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An Hour with Obama

Alan Mahon at the Obama Europe Town Hall in April 2019

By Alan Mahon, Brewgooder

9th April 2019

The need to keep Scotland's voice being heard on the global stage... my reflections on an hour spent with Barack Obama.

Last Saturday I was fortunate to help represent Scotland, social entrepreneurship and the fight against water poverty at a ‘Town Hall’ by the Obama Foundation in Berlin with 300 other young European leaders.

Those in the room where from diverse countries, ethnicities, and economic backgrounds but they were all united by a common thread: their leadership in the public, private, and non-profit sectors was helping to improve their communities, countries and the world in areas from civic leadership and open democracy to integrating refugees and ending violence against women.

When I got the invite, I instantly cast my mind back to being the 18 years old Alan, a naïve and eternally optimistic politics-obsessive who stayed up all night to watch Barrack Obama become the US President in 2008. I remember having such a strong, almost overwhelming sense of hope in a better future then, at a time when the West was in an economic crisis so profound that its effects would continue to unfold more than a decade later.

The event was designed to ignite conversation about what it means to be an active citizen in today’s Europe and help advise how the Obama Foundation can help support emerging leaders in this area of work. It reflects the Obama Foundation’s efforts to engage young leaders from around the world in a conversation about the importance of community leadership and civic engagement, consistent with the Foundation’s mission to inspire, empower, and connect people to change their world.

The “Town Hall” format, which allows audience members to ask direct and frank questions to President Obama, which we could answer openly and honestly – it was the perfect forum.

As I watched the 44th President talk about the challenges that the world faces, particularly the challenges within Europe and his new role, as a private citizen, to empower the leaders of the future I felt a rush of that same sense of hope come back to me. Core to the President’s message was that he was asking us “not to believe in my ability to bring about change – but yours”. I’ve never heard vote of confidence in my ability, and that of others, which carried so much weight.

During the town hall, President Obama answered questions from young leaders in the room as well as questions submitted online by young people across Europe, with the event being livestreamed on obama.org.

He answered as many questions as time would allow, and then snuck in some more, and stayed for a while to chat to the fastest in the room who got the chance to rush to the front for some face time with the man himself.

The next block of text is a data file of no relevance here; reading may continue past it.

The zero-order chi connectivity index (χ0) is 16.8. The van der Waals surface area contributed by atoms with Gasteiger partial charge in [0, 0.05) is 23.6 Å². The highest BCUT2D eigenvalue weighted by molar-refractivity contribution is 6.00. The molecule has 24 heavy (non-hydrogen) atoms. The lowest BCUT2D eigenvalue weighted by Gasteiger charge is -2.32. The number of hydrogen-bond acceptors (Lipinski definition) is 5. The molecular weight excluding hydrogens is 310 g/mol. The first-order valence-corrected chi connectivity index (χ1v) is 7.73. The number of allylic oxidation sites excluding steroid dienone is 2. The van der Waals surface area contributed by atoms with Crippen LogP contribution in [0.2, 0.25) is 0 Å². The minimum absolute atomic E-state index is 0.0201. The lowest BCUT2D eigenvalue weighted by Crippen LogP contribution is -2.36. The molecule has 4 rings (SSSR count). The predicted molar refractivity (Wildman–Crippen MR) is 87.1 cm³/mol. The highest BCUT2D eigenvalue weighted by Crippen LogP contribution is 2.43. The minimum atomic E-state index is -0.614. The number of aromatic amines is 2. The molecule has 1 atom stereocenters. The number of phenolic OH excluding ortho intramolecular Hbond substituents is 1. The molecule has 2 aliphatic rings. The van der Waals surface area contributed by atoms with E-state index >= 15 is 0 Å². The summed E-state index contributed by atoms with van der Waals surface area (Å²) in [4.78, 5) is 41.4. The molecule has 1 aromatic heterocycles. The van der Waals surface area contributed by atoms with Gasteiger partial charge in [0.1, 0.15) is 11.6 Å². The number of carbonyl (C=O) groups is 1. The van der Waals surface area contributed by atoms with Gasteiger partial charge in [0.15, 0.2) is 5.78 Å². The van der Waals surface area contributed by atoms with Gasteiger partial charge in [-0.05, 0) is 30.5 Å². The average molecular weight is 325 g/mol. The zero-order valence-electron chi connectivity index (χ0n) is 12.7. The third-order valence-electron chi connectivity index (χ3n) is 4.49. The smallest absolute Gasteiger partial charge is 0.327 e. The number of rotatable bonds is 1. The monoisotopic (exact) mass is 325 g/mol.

At the end of the event Bernadette Meehan, Chief International Officer at the Obama Foundation, added: “President Obama and the Foundation wanted to hear directly from emerging leaders from across Europe—about their aspirations, challenges, and issues of concern and opportunity.

“The future of Europe lies with these young leaders, and the Foundation wants to help them advance and scale their work. It was extremely beneficial to hear how the Foundation can best support these young leaders, who already are doing inspiring work to advance positive change, hand in hand with their communities.”

It was hearing this that really inspired me to do something more than just revel in the afternoon and the experience I just had. I felt a profound responsibility to bring this mission, and the ethos of the Town Hall, and the Obama Foundation back to Scotland.

We are once again in a time of crisis, perhaps equal to that which the 18-year-old me was experiencing after spending only 3 months in Scotland. After calling this place my home for 11 years, building a business here, trying to tackle huge social issues here, benefiting from the enormous generosity and support of the Scottish public and its business community, I find myself in a time of greater uncertainty of Scotland’s place within the world, and in Europe in particular. Yet we have incredible entrepreneurs here, incredible leaders here and I am certain we have a crop of future leaders who will go on to excel those who lead today.

For me I want to help start the conversations and create the connections that will benefit those young people who want to leave the world in a better place than they inherited it, that would rather build solutions than walls, that would rather celebrate the reality of a diverse, interconnected world, than hide from it for fear of its complexity.

I want to ensure in my small way that Scotland’s voice is not lost on the European or global stage, but heard and recognised rightly by our peers as global leaders we always have been, we are and we will be.

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